by Deepak Rauniyar


Nepal's official submission for Foreign Language Film at the 90th Academy Awards

When his father dies, anti-regime partisan Chandratravel to his remote mountain village after nearly a decade away. Little Pooja is anxiously awaiting the man she thinks is her father, but she’s confused when Chandra arrives with Badri, a young street orphan rumoured to be his son. Chandra must face his brother Suraj, who was on the opposing side during the Nepalese civil war. The two brothers cannot put aside political feelings while carrying their father's body down the steep mountain path to the river for cremation. Suraj storms off in a rage, leaving Chandra with no other men strong enough to help. Under pressure from the village elders, Chandra must seek help from outside the village to obey the rigid caste and discriminatory gender traditions he fought to eliminate during the war. Chandra searches for a solution in neighboring villages, among the police, guests at a local wedding, and rebel guerrillas...

  •    FILM INFO

    Year: 2016

    Country:  Nepal | USA | Qatar | Netherlands

    Runtime: 89 mins

    Color: Color

    Language: Nepali

    Subtitles: English





    Deepak Rauniyar, Joslyn Barnes,

    Tsering Rhitar Sherpa, Michel Merkt

    Executive Producers:

    Danny Glover, Bertha Foundation,

    Susan Rockefeller, Jaime Mateus-Tique,

    Mita Hosali, Worley Works


    Deepak Rauniyar


    Deepak Rauniyar, David Barker

    Editor :

    David Barker

    Director of Photography

    Mark O'Fearghail


    Jaap Sijben


    Vivek Maddala




    Chandra – Dayahang Rai

    Durga – Asha Magrati

    Surja – Rabindra Singh Baniya

    Pooja – Sumi Malla

    Badri – Amrit Pariyar


  •    REVIEWS

    “[This] packed (and pictorially arresting) scenario is not only well-acted — from the kids to the elders — but handled with emotional intelligence and even eye-rolling humor.

    [It] speaks to Rauniyar’s narrative gifts regarding matters of his homeland.”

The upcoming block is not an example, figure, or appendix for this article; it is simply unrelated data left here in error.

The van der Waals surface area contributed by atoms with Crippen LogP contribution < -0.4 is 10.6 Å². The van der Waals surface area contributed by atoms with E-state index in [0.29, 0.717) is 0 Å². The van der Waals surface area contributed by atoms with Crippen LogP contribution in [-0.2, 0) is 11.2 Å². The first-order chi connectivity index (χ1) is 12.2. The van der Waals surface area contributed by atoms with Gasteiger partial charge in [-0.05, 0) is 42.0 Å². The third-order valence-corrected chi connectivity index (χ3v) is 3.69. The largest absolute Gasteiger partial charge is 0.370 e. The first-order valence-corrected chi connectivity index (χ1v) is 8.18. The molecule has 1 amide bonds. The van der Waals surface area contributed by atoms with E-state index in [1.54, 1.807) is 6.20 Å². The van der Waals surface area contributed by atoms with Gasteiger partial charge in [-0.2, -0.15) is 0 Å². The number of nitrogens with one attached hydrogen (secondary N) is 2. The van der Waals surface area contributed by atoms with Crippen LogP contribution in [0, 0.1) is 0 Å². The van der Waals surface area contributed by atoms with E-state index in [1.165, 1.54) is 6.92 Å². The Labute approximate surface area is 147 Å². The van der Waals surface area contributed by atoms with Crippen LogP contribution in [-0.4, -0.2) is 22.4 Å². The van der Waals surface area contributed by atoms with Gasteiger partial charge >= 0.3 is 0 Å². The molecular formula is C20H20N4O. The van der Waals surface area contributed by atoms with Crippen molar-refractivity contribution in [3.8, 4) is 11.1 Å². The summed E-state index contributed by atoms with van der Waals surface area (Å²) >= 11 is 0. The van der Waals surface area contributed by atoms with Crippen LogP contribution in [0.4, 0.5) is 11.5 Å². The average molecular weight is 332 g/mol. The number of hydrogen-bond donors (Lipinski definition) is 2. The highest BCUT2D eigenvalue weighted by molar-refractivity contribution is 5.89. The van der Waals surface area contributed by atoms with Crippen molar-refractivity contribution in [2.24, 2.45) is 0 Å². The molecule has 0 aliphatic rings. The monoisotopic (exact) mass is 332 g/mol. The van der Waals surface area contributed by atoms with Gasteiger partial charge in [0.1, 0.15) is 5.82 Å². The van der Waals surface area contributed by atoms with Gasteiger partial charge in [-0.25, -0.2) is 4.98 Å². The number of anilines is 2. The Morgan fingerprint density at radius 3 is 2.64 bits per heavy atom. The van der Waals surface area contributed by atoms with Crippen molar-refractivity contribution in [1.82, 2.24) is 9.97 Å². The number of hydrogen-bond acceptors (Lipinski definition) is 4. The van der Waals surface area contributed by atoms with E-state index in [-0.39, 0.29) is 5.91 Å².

- Robert Abelle, LA TIMES


    "Rauniyar and co-screenwriter David Barker deftly show how recent Nepalese history affects its most isolated citizens, and cinematographer Mark O’Fearghail’s unobtrusive naturalism captures the region's punishing poverty and exquisite beauty. "

    - Serena Donadoni, Village Voice


    "Deepak Rauniyar, turns opposition into a structuring principle,he creates a satisfyingly holistic work."

    - Manohla Dargis, New York Times


    "Nepali helmer Deepak Rauniyar's outstanding second feature is a powerful drama about people and a nation at the crossroads."

     - Richard Kuipers,Veriety


    "The accomplished second feature from director Deepak Rauniyar (Highway) looks at a Nepali community caught at odds between tradition and progress. It takes in the internecine divisions that result from the aftermath of the civil war. And it ponders the near impossibility of getting the corpse of a fat man through a small, first floor window (the dogmatic village elders decree that it would be very inauspicious to take him through the door)".

     - Wendy Ide,ScreenDaily


    "The sky-high Himalayas and the aftermath of civil war cast equally dark shadows in White Sun (Seto Surya), an impressively accomplished second feature by Nepalese writer-director Deepak Rauniyar."

    -  Neil Young,The Hollywood Reporter




    New Directors New Films, New York 2017

    Palm Springs International Film Festival 2017

    (New Voices/New Visions Grand Jury Prize)

    International Film Festival Rotterdam 2017

    Busan International Film Festival 2016

    Toronto International Film Festival 2016

    Venice Film Festival 2016


    Valladolid International Film Festival 2016

    Taipei Golden Horse Film Festival 2016

    Dubai International Film Festival 2016

    Singapole International Film Festival 2016








    Deepak Rauniyar (b. 1978, Saptari, Nepal) became the first Nepali director to compete at a prestigious international film festival. His debut Highway world premiered at the Berlinale 2012 and also played at Locarno. In his own country, the social drama provoked a heated reaction due to the singularly realistic portrayal of the contemporary situation for much of the citizenry. Other Nepali directors followed Rauniyar’s example, choosing topics connected to issues facing a country crippled by long years of civil war. White Sun is his second feature and it has surpassed the festival success of his debut, with participation at the festivals in Venice, Toronto, Singapore, and Palm Springs, where the director took his first significant awards.




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